Friday, April 30, 2010

No chickens today.

But I have a good reason: I was busy all day with work, helping someone move, and then an anniversary date. Yes, that's right, today is our 12th anniversary. Okay, by today, I mean April 30th. Because May 1st is not our anniversary-- that's my birthday.

So because I was busy all day, I still haven't taken the pictures I feel like I should use for my piece on the chickens. Thus, I will instead share some thoughts on basic organic weed control. This will apply to weed control in the garden

Weeds, contrary to many novice gardeners' belief, are not the bane of organic gardeners' existence. In truth, it's the bugs that really cause problems. But just as in the case with garden pests, there are some nice organic solutions to the weed problem which can help your garden flourish. These solutions can be broken down into two categories: prevention and elimination.


The old adage of "an ounce of prevention is worth a pound of cure" applies to weeds particularly well. Here are some of the more choice organic approaches to preventing weeds from growing in your beloved garden patch.

*Black plastic weed-blocker. This material is easy to come by at most nurseries and home improvement outlets. It is very simple. When you have your garden patch ready, with all of the manure or other organic materials tilled in and the soil well prepared, cover the patch completely with the black plastic weed-blocker. That's right, cover the whole patch.

When you're ready to put your seeds or seedlings into the ground, you can simply cut holes into the weed-blocker cloth for your plants to grow through. What's nice is that most of this cloth is porous enough to allow water to get through and keep the plants you want to grow fed. However, this writer has found that laying out soaker hose and then covering the patch with the cloth works best.

*Mulching. This approach is simple, but is not quite as reliable as the weed-blocker cloth. The intent is the same: to not allow the weeds to grow. However, arranging mulch around your plants and seeded areas simply doesn't work as well to block weeds. This is because the weed seeds that come from the trees or plants nearby can still work their way through the piles of mulch and establish themselves.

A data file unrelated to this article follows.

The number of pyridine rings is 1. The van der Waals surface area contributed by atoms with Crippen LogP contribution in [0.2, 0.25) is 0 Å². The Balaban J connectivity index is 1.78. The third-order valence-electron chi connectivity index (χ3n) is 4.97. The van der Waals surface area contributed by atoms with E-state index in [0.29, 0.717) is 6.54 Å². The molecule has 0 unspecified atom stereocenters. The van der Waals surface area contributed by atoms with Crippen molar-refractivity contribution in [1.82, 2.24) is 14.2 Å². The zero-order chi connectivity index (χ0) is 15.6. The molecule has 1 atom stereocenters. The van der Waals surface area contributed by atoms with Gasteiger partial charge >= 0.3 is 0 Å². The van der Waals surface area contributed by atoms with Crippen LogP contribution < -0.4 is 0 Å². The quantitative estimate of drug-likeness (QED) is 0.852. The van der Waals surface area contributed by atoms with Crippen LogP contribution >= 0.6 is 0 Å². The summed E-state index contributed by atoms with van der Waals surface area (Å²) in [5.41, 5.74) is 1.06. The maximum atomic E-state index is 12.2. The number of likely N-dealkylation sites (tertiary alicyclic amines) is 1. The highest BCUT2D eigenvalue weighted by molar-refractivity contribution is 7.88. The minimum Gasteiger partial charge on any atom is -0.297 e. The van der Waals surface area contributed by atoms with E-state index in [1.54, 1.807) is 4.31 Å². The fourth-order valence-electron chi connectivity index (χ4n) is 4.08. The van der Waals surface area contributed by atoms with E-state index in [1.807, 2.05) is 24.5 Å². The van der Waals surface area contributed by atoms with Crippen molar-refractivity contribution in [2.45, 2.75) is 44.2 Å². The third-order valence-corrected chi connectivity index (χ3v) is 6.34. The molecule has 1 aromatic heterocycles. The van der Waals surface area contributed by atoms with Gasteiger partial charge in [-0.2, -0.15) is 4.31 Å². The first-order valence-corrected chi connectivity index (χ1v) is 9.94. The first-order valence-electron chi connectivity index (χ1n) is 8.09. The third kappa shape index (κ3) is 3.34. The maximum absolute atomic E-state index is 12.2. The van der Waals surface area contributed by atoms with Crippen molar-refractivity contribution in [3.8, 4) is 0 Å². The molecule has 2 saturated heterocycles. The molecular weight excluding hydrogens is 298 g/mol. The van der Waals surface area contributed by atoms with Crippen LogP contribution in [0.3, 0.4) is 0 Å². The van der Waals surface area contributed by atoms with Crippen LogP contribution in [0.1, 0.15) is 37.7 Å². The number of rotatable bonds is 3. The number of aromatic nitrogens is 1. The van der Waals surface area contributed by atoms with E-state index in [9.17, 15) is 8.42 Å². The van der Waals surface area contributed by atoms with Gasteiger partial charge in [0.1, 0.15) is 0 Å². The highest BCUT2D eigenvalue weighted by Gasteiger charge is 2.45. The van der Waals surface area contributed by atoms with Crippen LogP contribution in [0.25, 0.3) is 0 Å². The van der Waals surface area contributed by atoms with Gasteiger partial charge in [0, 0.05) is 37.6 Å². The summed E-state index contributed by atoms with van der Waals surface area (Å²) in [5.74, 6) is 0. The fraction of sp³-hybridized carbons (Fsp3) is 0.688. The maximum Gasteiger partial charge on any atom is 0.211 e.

The benefit of using mulch, on the other hand, is that mulch is a nice organic material that fertilizes even while it is blocking weeds from growing.

*Soil cultivation. As you work the soil of your garden plot, you will naturally be helping it become healthier. You will also be eliminating any old established roots of weeds and grass that were already there. I know a woman who has been nurturing her garden plot for over twenty years. She has no problems whatsoever with weeds.


*Organic herbicides. There are several effective organic herbicides on the market today. These include AllDown, Xpress and Matran 2. These have been shown to be more effective on emerging weeds than on established weeds, but they can still help with established weeds.

But that's not all! Some organic gardeners have found that vinegar can be an effective herbicide as well. To try this out, use a sponge to apply your household vinegar onto the leaves of the weeds you want to kill. You can also try this with soap, but most soaps will not kill weeds.

*Manual destruction. In the desert, some folks use a portable propane torch to burn weeds out of their garden areas. This is effective and is also a permanent solution. If done carefully, this approach will do no damage to the garden plants you are nurturing.

Another manual approach to weeds is to simply pull them. In order to increase your ability to pull weeds easily and completely, water well the day before you are going to weed. This will soften the ground, making it easier to pull weeds. You can also use a hoe to cut down weeds en masse, although this will leave the roots in most cases. But as a quick fix to large amounts of young weeds, the hoe can't be beaten.

Ultimately, using organic approaches to killing weeds is a choice that each gardener has to make individually. What it comes down to is whether you are willing to do a little extra work to keep the soil of your garden properly balanced.

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